• You can't just solve global warming, or the financial mess alone. It won't work. It's a system and they all move together. The scale of problems now occur faster than the political will to act.
  • Doubling the size of city systematically increases income, wealth, number of patents, number of colleges, number of creative people, number of police, crime rate, number of aids and flue cases, amount of waste --- all by ~ 15%, regardless of city
  • This scaling law is opposite of biology because the bigger you are the more you use, in biology it's the less you use. The power law: <1 pace of life decreases with size (biology). >1 pace of life increases with size (social). The pace of social life gets faster and faster in a systematic way. Speed of walking systematically increases in a city.
  • The growth equation is incredibly rich and the solution changes completely in character if b < 1 or > 1. You can keep growing you hit a singularity where population, revenue, etc hits infinity and you collapse. If you just keep going within the same paradigm you'll have fast growth and then collapse. Somewhere along the trajectory you need to make a major innovation to change the boundary conditions so you effectively start over again.
  • For continuous growth you need to continuously make major innovations. Unfortunately the time between innovations is systematically shorter. You have to innovate at an accelerated fashion. What took a thousand years ago in the past now takes 20 years. Is that sustainable? If it took 20 years for the last one, it will take 17 years next time, then eventually it will need to take a day. So the system is not sustainable.
  • For a company, on a per capita basis, income, assets, profits, all systematically decrease as the company increases in size whereas sales remain constant. This isn't sustainable. Ratio of profits to sales decreases with size. There are huge rises as companies form, but eventually flatten out as they age. They plotted 20,000 companies and they all flatten out about at a revenue $5-6 billion. There's a universality. The triumph of economies of scale over innovation. As a companies grows you need a bureaucracy, the great innovations that started a company are eventually strangled by the bureaucracy need to run them. That stranglehold beats open innovation. The ratio of profits to sales get smaller and smaller. That leads to the demise of the company. Fluctuations in profits are proportional to the size of the company. Double the size of a company and the fluctuations double in size. If you have a profit margin that's always getting smaller and the fluctuations are proportional to size that leads to vulnerability. Eventually your system degrades and fluctuation happens and you are not able to recover.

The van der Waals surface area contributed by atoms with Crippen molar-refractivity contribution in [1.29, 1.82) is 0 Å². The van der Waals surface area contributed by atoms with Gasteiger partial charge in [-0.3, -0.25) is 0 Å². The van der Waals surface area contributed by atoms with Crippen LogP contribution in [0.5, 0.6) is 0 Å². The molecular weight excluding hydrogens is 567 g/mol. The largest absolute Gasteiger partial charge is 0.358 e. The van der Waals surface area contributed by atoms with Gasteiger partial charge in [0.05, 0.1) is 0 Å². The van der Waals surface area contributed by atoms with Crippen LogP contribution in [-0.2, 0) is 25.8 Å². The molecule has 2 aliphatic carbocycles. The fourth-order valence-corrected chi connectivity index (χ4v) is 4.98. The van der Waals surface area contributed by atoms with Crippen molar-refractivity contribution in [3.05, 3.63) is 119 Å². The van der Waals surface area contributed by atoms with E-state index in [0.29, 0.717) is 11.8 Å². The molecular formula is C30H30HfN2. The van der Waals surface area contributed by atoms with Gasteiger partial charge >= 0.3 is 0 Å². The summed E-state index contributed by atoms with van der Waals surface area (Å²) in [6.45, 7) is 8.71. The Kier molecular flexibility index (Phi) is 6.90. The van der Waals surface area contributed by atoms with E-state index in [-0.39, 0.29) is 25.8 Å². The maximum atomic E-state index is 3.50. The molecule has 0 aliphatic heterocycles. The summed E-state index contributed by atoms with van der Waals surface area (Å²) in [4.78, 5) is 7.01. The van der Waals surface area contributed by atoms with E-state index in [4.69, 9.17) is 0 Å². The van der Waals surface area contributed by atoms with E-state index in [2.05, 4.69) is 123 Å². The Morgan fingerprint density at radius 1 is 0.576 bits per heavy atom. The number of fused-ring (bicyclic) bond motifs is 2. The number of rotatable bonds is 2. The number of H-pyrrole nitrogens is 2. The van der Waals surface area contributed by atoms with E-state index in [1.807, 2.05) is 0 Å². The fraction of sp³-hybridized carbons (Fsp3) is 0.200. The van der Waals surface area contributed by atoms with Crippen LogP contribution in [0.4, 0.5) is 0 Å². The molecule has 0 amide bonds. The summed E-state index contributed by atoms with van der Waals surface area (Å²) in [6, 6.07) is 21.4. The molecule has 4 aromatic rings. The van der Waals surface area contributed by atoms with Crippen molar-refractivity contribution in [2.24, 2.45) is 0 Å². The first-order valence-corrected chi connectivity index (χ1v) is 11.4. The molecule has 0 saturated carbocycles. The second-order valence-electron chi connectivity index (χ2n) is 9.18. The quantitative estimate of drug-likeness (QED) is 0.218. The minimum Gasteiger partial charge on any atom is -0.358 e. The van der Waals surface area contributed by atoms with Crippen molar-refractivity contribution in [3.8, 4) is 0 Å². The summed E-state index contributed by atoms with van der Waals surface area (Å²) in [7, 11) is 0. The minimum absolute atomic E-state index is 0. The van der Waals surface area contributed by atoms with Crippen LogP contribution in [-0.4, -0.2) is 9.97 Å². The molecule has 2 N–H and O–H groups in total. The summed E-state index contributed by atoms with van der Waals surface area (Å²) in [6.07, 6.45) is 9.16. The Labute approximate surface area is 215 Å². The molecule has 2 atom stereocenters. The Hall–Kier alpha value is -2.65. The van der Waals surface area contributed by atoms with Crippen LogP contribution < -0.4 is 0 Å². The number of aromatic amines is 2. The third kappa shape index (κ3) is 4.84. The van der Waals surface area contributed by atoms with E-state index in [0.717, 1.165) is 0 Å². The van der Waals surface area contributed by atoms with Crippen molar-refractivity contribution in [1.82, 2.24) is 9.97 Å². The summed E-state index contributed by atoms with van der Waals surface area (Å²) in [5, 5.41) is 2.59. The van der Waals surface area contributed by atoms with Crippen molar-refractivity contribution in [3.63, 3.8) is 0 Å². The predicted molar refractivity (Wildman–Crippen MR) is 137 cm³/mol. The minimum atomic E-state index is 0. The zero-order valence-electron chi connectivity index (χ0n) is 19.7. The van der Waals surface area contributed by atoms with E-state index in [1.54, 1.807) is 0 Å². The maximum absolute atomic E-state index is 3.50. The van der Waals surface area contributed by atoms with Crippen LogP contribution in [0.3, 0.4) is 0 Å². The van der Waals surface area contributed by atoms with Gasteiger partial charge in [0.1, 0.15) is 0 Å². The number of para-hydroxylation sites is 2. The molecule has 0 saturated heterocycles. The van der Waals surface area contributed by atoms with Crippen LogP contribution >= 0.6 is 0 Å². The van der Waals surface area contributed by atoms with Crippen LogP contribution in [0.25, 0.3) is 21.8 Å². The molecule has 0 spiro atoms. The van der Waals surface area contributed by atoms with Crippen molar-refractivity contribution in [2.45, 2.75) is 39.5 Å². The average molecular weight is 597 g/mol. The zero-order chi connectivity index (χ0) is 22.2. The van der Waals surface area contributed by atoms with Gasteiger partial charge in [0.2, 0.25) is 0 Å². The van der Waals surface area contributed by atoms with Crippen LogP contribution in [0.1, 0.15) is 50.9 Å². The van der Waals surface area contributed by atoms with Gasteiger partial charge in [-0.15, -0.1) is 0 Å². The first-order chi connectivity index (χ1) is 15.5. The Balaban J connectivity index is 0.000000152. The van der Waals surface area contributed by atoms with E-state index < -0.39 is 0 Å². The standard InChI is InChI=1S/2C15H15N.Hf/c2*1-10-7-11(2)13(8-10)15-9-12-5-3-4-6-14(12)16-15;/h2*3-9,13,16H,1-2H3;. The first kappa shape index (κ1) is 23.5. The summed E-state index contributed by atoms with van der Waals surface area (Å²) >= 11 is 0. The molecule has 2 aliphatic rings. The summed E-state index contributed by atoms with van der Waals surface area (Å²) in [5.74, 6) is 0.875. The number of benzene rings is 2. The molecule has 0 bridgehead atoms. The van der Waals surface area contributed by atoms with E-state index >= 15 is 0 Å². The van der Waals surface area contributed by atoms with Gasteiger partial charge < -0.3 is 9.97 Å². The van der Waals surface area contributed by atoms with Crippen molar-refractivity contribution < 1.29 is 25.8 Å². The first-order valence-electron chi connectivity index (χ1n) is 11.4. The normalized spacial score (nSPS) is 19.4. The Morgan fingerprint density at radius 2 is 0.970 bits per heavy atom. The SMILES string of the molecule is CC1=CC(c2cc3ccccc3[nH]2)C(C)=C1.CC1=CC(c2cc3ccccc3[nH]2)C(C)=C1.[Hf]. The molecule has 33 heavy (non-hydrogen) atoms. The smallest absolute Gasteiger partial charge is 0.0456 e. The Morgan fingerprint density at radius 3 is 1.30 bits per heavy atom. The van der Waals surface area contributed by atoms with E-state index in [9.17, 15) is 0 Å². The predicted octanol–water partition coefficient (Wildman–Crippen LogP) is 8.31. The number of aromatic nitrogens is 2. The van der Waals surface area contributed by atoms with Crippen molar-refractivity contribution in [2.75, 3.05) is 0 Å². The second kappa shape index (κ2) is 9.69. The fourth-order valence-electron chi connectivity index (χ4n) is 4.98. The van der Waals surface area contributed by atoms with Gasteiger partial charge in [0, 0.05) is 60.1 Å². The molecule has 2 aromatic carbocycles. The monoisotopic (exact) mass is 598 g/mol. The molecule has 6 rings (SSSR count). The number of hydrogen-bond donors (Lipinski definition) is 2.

• Are corporations more like animals or more like cities? They want to be like cities, with ever increasing productivity as they grow and potentially unbounded lifespans. Unfortunately, West et al.'s research on 22,000 companies shows that as they increase in size from 100 to 1,000,000 employees, their net income and assets (and 23 other metrics) per person increase only at a 4/5 ratio. Like animals and cities they do grow more efficient with size, but unlike cities, their innovation cannot keep pace as their systems gradually decay, requiring ever more costly repair until a fluctuation sinks them. Like animals, companies are sublinear and doomed to die.
  • What is the actual mechanism of difference? Research on that continues. "Cities tolerate crazy people," West observed, "Companies don't."

How Complex Systems Fail

There’s a long a history of thinking about resiliency in computer systems. Autonomic Computing is one such vision. The current, more pragmatic, champions of resilience in the software world is the modern DevOps movement.

On this subject Dr. Richard Cook, Professor of Healthcare Systems Safety and Chairman of the Department of Patient Safety at the Kungliga Techniska Hogskolan, was invited to talk at the Velocity 2012 conference. He gave a fascinating talk: How Complex Systems Fail, that is just detailed enough to be practical and high level enough to inspire new directions.

Why Don’t Systems Fail More Often?

The normal world is not well behaved. The real surprise is not that there are so many accidents but there are so few. Is this because of or in spite of our system designs? We all  have had the sense of barely escaping our just getting by. It seems like we should have crashes all the time. Why is that? What does that mean about IT design implementation and ops?

Summary of 25 years of Research

  • Story. A hospital replaced all its pumps at once. A year later 20% of the pumps failed at the same time. The cause was a forced software upgrade set one year into the future that was required to happen or the unit would simply not accept new commands. Each individual step seemed to work and seemed fine at the time, but nobody saw the one year time bomb ticking.